That makes me laugh, because these days I’m learning humility. You have to be careful not to give lessons. I say that because I wrote all these texts about the power of screens in our lives, and ever since the album came out, I have become a community manager. I spend my time on social networks [laughter] ! To tell the truth I find more joy in it than I thought. Joking aside, what worries me is that the digital tool is not neutral. It is shaped by people who have particular intentions. Everyone knows this : the aim is to capture attention to sell ads. So we all put up with a tool that could really be more beautiful and fulfilling. The idea of sharing images, sentences and sounds through messaging is wonderful. It isn’t in contradiction with getting together for real. What’s upsetting is that when you want to benefit from this usage, you’re diverted. And being aware of the stratagem doesn’t liberate us. So, it’s a drug. But I am ready to fight, including with the weapons of the enemy. I’m going to become intoxicated, but I’m also going to find unexpected moments of joy. Insolence, irreverence and subversion attract me more than rebellion and struggle. To subvert the rules, you have to experience them, know them. You have to suspend your judgment to know which rules you want to play by.
Do you worry about our future, as a generation?
I’m naturally prone to worry and anxiety. I live opposite a cemetery! In reality, it’s a beautiful symbol, because what do we see? Nothing but beautiful big trees that were able to grow in the heart of the city. In fact we say it on the album: “Là-bas, espère ce qui t’attend, c’est sous l’hiver que couve le printemps » [In Laissons Filer, ndlr]. The hegemony of screens in ours lives makes us lose focus. That’s the first observation. But once it is stated, what should we do? Find the things that wake us up. These are simple things: love, the elements, a certain form of transcendence … In the mud of all wars, most of the time flowers grow back. I’ve been down this road myself! I have a lot of melancholy. Rather than sadly watching the beauty of a flower knowing it will wilt, I contemplate its beauty. And by the simple fact that it wilts, I’m overjoyed. But before it becomes alive inside of oneself, there’s work to do. It’s a discipline. Sometimes you have to force it. But I am sure that we can bring about beauty if we put our minds to it.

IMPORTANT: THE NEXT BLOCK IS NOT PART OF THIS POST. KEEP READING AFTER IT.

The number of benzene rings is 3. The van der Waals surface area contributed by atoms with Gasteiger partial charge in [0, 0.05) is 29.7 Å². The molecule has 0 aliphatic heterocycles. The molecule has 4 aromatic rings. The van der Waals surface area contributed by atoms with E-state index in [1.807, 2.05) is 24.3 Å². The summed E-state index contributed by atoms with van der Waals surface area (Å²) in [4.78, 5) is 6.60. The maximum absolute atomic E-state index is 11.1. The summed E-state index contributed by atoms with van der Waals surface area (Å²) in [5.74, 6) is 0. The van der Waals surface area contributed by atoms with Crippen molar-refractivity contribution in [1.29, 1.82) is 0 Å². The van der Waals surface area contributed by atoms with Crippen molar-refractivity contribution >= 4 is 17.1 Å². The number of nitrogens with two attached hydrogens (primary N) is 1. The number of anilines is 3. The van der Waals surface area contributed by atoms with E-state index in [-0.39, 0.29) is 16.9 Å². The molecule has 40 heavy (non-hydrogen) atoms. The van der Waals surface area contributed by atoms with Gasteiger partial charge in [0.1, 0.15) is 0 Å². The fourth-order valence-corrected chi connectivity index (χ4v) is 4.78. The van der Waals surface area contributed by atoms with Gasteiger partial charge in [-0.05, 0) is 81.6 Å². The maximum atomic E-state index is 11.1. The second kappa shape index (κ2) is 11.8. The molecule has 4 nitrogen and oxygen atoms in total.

Things are opening up again little by little. What’s the year ahead looking like for Feu ! Chatterton?
We’re going on tour, at last. We’re doing all the summer festivals and we have about forty dates in France, Switzerland and Belgium. We have also composed thirteen songs for Noémie Lvovsky’s next film, a musical with Denis Podalydès, Judith Chemla and Sergi Lopez.
Photos : Jean Picon
Arthur wears footwear by Solovière